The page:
The road to Broadway—especially for a composer/lyricist new to the scene—is a rough one and often ends up with good people doing bad things. Or, as one Broadway veteran put it, “You can’t be a mouse in a rat’s game.” An exaggeration? Read on, please.
In 1953, the major New York dailies generally did not cover off-Broadway theater. I was lucky. Arthur Gelb, of The New York Times, bravely ventured below 42nd Street to the 8th Street Playhouse to cover the opening of a show, By Hex, for which I had written the music and lyrics.
Gelb’s review (bless his heart) was good and even singled out the music and lyrics. That got my engine started. Incidentally, By Hex was the first musical ever to be written and produced about the Amish sect of Lancaster County, PA. It seems to have stimulated interest in these once contained agrarian people by a greater public, including novelists and musical playwrights.
Not too long after By Hex opened, my dear friend and agent, arranger Bill Koppelmann (VP of Brandt & Brandt) arranged for Jerome Weidman to hear some of my songs. Jerry, who won a Pulitzer Prize for co-authoring the Broadway hit, Fiorello, liked what he heard. And he and I decided to collaborate on a musical—hopefully—for Broadway.
Once we completed writing our show, Bill found us a producer. The producer found us a star, Stanley Holloway, fresh from his triumph in My Fair Lady. Our producer was a youngish, strangely cerebral and hip woman producing her first show. She and a director who was never heard from again convinced Jerry to rewrite the book, changing its focus. Jerry did, and from then on, I wasn’t sure what the darn show was about this. But, heck, I was the new kid on the block so I kept my mouth shut—something that hasn’t happened since.
That was only the beginning. Without any advance notice, our producer announced that Stanley Holloway, with his wife Laney, was in town and wanted to hear the score in person. Fortunately, I was in Manhattan meeting with our music director, Johnny Lesko. Not only was he a gifted musician, Johnny also was an amazing pianist who could read any piece of music put before him.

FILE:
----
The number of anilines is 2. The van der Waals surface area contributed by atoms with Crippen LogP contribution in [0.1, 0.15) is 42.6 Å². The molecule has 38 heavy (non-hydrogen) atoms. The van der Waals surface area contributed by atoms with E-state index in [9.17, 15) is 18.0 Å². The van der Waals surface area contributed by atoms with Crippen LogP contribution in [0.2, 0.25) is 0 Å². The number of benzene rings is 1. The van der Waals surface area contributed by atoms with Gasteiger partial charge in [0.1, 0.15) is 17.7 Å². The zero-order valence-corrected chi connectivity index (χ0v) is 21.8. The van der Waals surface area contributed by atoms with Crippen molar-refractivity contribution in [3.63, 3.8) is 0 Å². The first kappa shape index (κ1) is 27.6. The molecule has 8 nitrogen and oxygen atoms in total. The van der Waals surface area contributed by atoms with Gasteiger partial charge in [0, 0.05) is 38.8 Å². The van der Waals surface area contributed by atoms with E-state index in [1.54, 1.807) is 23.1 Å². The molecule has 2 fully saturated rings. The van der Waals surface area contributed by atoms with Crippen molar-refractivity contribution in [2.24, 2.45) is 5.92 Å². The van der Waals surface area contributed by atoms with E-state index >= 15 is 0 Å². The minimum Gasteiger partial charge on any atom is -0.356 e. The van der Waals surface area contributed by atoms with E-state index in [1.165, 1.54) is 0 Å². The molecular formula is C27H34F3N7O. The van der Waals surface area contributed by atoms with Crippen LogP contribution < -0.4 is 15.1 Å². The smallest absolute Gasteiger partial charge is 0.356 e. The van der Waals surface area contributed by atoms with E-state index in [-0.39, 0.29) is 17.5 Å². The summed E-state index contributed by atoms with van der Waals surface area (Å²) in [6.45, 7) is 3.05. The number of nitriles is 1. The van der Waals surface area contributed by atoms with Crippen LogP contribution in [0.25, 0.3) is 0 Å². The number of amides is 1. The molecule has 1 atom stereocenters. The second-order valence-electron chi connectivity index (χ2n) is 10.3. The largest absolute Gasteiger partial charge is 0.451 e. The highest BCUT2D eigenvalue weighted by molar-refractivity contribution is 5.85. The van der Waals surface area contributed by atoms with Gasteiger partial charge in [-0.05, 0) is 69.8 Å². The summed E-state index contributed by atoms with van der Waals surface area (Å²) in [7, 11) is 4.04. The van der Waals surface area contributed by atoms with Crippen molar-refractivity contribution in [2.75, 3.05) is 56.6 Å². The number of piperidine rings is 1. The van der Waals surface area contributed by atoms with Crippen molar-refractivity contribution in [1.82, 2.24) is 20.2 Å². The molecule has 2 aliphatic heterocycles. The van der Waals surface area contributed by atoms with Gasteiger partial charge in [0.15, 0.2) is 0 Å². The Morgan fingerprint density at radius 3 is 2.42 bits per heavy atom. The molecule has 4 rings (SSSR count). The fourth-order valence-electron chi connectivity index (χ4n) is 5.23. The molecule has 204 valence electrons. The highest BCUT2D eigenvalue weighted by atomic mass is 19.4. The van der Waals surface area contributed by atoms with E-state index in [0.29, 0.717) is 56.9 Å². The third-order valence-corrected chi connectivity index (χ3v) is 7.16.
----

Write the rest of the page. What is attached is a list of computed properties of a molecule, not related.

With Johnny in tow, I called my wife and announced that I invited Stanley, his wife, Laney, and Johnny for dinner at our Port Washington home. Great gal that she was, she didn’t faint. She was up to the challenge. Dinner was excellent and the evening was not only successful, it was fun.
Best of all, we made new friends.
Rehearsals went as rehearsals usually go for a new musical, only the rewritten show was much different from the one we started with. In truth, I wasn’t sure what it was really about. Our out-of-town tryout in New Haven and another town were canceled for reasons that nobody knew. That meant we had to open cold in Philadelphia, ready or not. And not a good idea at all.
We were scheduled to leave for Philly in two days. Then I hear the company that made the sets wouldn’t release them until the producer came up with $20,000 to pay for them.
Just like in a movie, the producer comes up with an honest-to-God Texas millionaire (who shall remain nameless) who happens to be in Manhattan town with his very attractive young (ahem) niece. I grab Lesko and get my pal, Vincent Sardi, to let us use the restaurant’s third floor Belasco Room to perform the songs for our last hope, the Texas millionaire. It was an uproarious scene with Johnny playing piano and me dancing with a chair and singing the songs to the unabashed enjoyment of what’s his name and his lady and a very nervous producer.
We must’ve struck gold because the following day, the sets were on their way to Philadelphia and so was I—while comfortably ensconced with Stanley Holloway in his rented limo. And that’s how Cool Off was finally able to open on schedule at the Forrest Theatre.
The critics’ reviews of the show generally, while complementary regarding the music and lyrics, were scathing. The producer clearly had gone ahead with the show without raising enough money to keep the show running while we tried to fix it. Cool Off closed, and I returned to Port Washington the same way I left – in Stanley Holloway’s rented limousine. What a heartbreaker.